As we go to press, voters are electing a new Congress, a third of the Senate, and deciding countless state and local races. Also on ballots is a bewildering menu of referendums and amendments to state constitutions. Many of these measures are worrying symptoms of our partisan, winner-take-all political culture.

A number of amendments to state constitutions would ban same-sex marriage. In Missouri, a proposed amendment to the state’s constitution would make so-called therapeutic cloning, which involves the destruction of human embryos, a constitutional right. In South Dakota, voters will decide whether a recently enacted law there that criminalizes all abortions, even when a pregnancy is the result of rape or incest, will stay on the books.

In different ways, all of these measures reflect the failure of politics. Missouri’s proposed amendment, driven by powerful biomedical interests, is especially misguided. Changing the basic framework of state law to resolve the tortuous moral issue of embryonic stem-cell research seems designed to cut off debate and to foreclose the possibility of a legislative compromise opposing parties can live with. At the moment, the utilitarian argument justifying research because of the potential benefit for those afflicted with diseases like Parkinson’s seems to be carrying the day. Objections that microscopic embryos deserve moral respect and legal protection are too abstract and seem absolutist to many people. Yet the logic that permits the destruction of embryos for a greater good is easily extended to other possible sources of cure. If the relief of suffering and cure of disease are the overriding moral concerns, shouldn’t we feel obligated to use tissue from aborted fetuses if it proves effective in curing disease? And if that is the case, why not harvest what is useful from the dying? If passed, Missouri’s constitutional amendment will make it much more difficult for government to be responsive to the moral concerns of its citizens about the direction of dubious medical research.

The South Dakota abortion law, which voters are likely to overturn, is another example of why the drift toward winner-take-all politics is bad for those on both sides of a bitterly contested issue. Instead of enacting a law that might actually reduce the number of abortions, the legislature passed an extreme and unworkable statute. In doing so, the law’s proponents have reawakened deep-seated fears about the ultimate goals of the prolife movement. The vast majority of Americans think abortion should be restricted, but do not want it recriminalized. They want a reduction in the incidence of abortion and a political compromise that accommodates genuine moral and religious disagreement.

Some in the prolife movement claim that certain issues are -non-negotiable,- but without compromise the number of abortions will never be significantly reduced.
Another so-called non-negotiable issue for some Catholics is same-sex marriage, and proposed constitutional amendments banning gay marriage are headed for ratification in eight states. Writing marriage policy into a state’s constitution is unnecessary, however, and unwise. Virginia law, for example, already defines marriage as a relationship restricted to one man and one woman. Thanks to the Federal Marriage Act, neither Virginia nor any other state has to recognize same-sex marriages performed elsewhere. The Virginia amendment, say its proponents, is necessary to prevent -activist- judges from reinterpreting such laws. Yet, as J. Harvie Wilkinson III, a judge on the U.S. Court of Appeals in Richmond, notes, the real irony is that the amendment will require judges, rather than legislatures, to interpret inherently ambiguous terms such as -domestic union- and -rights, obligations, privileges, and immunities of marriage.- Wilkinson, one of the nation’s most conservative judges, warns that rewriting state constitutions to protect heterosexual marriage endangers -the first principles of American law.- -The framers,- Wilkinson wrote in the Washington Post (September 5), -meant our Constitution to establish a structure of government and to provide individuals certain inalienable rights against the state. They certainly did not envision our Constitution as a place to restrict rights or enact public policies.- But that is precisely what amendments banning same-sex marriage (or making stem-cell research a constitutional right) do.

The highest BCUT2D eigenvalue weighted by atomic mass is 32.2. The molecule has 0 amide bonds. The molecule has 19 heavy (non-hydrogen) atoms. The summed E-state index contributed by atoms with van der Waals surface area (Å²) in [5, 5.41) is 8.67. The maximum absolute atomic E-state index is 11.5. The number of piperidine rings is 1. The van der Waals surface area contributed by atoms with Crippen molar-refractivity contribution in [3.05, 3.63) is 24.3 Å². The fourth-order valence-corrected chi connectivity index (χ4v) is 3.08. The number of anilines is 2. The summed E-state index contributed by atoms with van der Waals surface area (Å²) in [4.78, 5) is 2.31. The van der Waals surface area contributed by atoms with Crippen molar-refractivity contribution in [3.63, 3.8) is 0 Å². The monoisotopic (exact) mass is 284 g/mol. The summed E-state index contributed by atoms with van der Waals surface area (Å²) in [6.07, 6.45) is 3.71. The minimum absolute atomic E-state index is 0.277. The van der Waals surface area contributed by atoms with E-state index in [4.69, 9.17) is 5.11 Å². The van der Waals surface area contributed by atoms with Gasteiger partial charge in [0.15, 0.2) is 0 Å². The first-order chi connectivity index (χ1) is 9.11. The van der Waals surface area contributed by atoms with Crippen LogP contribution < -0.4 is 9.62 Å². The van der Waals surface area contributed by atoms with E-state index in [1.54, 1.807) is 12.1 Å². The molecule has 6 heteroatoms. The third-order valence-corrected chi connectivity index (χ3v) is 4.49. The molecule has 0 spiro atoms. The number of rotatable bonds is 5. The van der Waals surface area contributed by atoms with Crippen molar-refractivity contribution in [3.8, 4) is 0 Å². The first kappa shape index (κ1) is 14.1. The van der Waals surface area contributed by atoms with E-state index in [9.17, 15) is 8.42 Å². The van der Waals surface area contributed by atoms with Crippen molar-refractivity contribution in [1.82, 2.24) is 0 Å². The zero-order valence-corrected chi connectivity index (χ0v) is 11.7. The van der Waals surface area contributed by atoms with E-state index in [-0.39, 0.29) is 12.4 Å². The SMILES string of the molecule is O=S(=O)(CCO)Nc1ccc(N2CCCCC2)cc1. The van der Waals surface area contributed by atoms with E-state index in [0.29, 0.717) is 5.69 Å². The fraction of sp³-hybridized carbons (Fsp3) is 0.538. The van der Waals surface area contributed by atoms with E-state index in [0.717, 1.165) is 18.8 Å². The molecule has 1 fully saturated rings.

According to this conservative jurist, -the more passionate an issue, the less justification there often is for constitutionalizing it. Constitutions tempt those who are way too sure they are right.- These are issues for legislative debate and actionÑnot constitutional amendment.

When it comes to what is the best public policy to address concerns about abortion, stem-cell research, or same-sex marriage in a pluralistic society, not many people are -sure they are right.- That’s why debate and compromise, not merely passionate conviction, are the best avenue to political decision making.

November 7, 2006

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Published in the 2006-11-17 issue: View Contents
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